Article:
For many, company equity is a significant portion of compensation. For publicly traded companies, restricted stock units (RSUs) are often the most common type of equity compensation.
Here is what you need to know about your equity award compensation.
1.Restricted Stock vs. Restricted Stock Units
Although similar, there are significant differences between restricted stock and restricted stock units. Restricted stock (also called letter stock or section 1244 stock) is usually awarded to directors or other c-suite executives. Restricted stock comes with more conditions and restrictions than RSUs.
2. Vesting Schedule
RSUs do not belong to you until vested. If you leave your company before your vesting date you forfeit the unvested portion of your RSUs. In general RSUs become vested in two ways. One, your vesting falls under a “cliff” schedule (100% of your RSUs will vest on a set date). Or your RSUs fall under a “graded” schedule (your RSUs will vest gradually over time, e.g., 25% of your granted amount will vest every year over a four-year period).
If you work for a private company, there typically needs to be a “double-trigger” RSU event to receive vested shares in your company stock. The first trigger is often a time-based schedule that sets out how employees “earn” their shares over a specific period. The second trigger is an exit, typically an IPO or sale to another company.
3. Delivery Date
RSUs will be taxed upon delivery – not at granting or vesting. Under most RSU plans, the shares are delivered to you at vesting. However, some plans give you a choice to defer the share delivery to a future date giving you flexibility to determine when you pay taxes on your vested shares based on your situation.
4. Tax Implications
RSUs are treated as supplemental income. This means many companies withhold federal income taxes at a flat rate of 22% (37% for amounts over $1 million). The 22% doesn’t include state income, Social Security, and Medicare tax withholding. Many companies will automatically sell your shares to cover the tax withholding. It is very important to know how much your company is withholding for you. IF YOUR MARGINAL FEDERAL INCOME TAX BRACKET IS HIGHER THAN 22% YOU ARE LIKELY NOT WITHOLDING ENOUGH. To avoid a surprise tax payment at the end of the year you can increase your withholding amount from each paycheck by adjusting your W-4 or you can make quarterly estimated tax payments to the IRS.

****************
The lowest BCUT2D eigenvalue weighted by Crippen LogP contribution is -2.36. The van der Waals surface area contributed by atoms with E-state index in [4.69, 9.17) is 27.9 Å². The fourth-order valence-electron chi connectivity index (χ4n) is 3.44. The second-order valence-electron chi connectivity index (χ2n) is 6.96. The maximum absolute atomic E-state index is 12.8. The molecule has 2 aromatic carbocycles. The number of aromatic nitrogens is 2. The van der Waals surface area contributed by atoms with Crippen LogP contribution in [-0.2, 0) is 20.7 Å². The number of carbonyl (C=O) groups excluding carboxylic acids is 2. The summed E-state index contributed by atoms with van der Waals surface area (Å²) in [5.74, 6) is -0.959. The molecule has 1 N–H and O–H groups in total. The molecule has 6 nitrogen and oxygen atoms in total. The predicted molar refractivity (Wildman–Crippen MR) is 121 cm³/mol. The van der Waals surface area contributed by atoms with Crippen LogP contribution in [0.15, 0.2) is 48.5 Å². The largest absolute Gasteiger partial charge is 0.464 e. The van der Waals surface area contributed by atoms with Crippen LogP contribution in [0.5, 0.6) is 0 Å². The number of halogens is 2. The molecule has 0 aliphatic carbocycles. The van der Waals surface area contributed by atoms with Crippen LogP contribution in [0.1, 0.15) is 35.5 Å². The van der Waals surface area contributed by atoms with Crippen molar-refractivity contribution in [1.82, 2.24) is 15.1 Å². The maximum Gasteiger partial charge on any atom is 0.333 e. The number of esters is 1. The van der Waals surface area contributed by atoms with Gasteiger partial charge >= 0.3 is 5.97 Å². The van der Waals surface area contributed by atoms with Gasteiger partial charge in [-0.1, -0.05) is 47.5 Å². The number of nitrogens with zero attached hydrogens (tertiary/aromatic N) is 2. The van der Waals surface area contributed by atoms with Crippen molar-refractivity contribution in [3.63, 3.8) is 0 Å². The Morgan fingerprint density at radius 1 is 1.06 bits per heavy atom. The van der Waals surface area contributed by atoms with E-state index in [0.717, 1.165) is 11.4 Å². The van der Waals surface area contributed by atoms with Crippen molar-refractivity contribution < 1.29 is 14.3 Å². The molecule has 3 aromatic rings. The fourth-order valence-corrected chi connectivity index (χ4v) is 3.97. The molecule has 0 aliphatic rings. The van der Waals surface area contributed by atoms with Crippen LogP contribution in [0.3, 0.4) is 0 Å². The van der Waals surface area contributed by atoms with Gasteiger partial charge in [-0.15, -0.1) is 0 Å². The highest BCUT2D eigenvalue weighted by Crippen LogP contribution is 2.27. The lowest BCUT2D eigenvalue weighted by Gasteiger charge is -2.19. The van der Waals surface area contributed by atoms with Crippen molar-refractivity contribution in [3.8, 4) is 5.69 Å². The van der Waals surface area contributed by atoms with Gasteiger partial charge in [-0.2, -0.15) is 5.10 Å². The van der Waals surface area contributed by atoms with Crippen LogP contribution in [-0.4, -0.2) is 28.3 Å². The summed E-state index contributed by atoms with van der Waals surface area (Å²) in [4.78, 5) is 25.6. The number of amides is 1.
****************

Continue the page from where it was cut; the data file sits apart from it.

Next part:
5. Trading Restrictions
To prevent insider trading, you may be subject to certain trading restrictions. The most common restriction is a blackout period and specified trading window. The blackout period is a period (typically preceding earnings announcements) where you cannot transact in your company’s stock. The trading window is the period of time when you are permitted to trade your company’s stock.
If your company just went public, you may be subject to something called a “lock-up period”. It usually lasts 90-180 days from the IPO date. This means even if your RSUs become vested, you will likely need to wait until you can sell any stock.
RSUs do not have voting and dividend rights because they are not actual shares in a company’s stock until they are vested or delivered. However, some companies will accrue dividend equivalents on RSUs when paying dividends on actual outstanding shares of stock. These accrued dividends will usually be paid to RSU holders at vesting in cash or additional shares. Be sure to cross-reference your 1099-DIV tax form with your W-2 to make sure accrued dividends are not double counted.
7. Beneficiary designations
Just like your 401(k), naming a beneficiary is an easy way to avoid a long and costly probate process. If your company does not allow for your RSU plan to designate beneficiaries, you can contact an attorney to specify your wishes in your drafted estate plan.
The Clifford Group, LLC (“The Clifford Group”) is a registered investment advisor. Advisory services are only offered to clients or prospective clients where The Clifford Group and its representatives are properly licensed or exempt from licensure. This information is general in nature and should not be considered tax advice. Investors should consult with a qualified tax consultant as to their particular situation.
The information provided is for educational and informational purposes only and does not constitute investment advice and it should not be relied on as such. It should not be considered a solicitation to buy or an offer to sell a security. It does not take into account any investor's particular investment objectives, strategies, tax status or investment horizon. You should consult your attorney or tax advisor. Please see our Disclosures page for further information.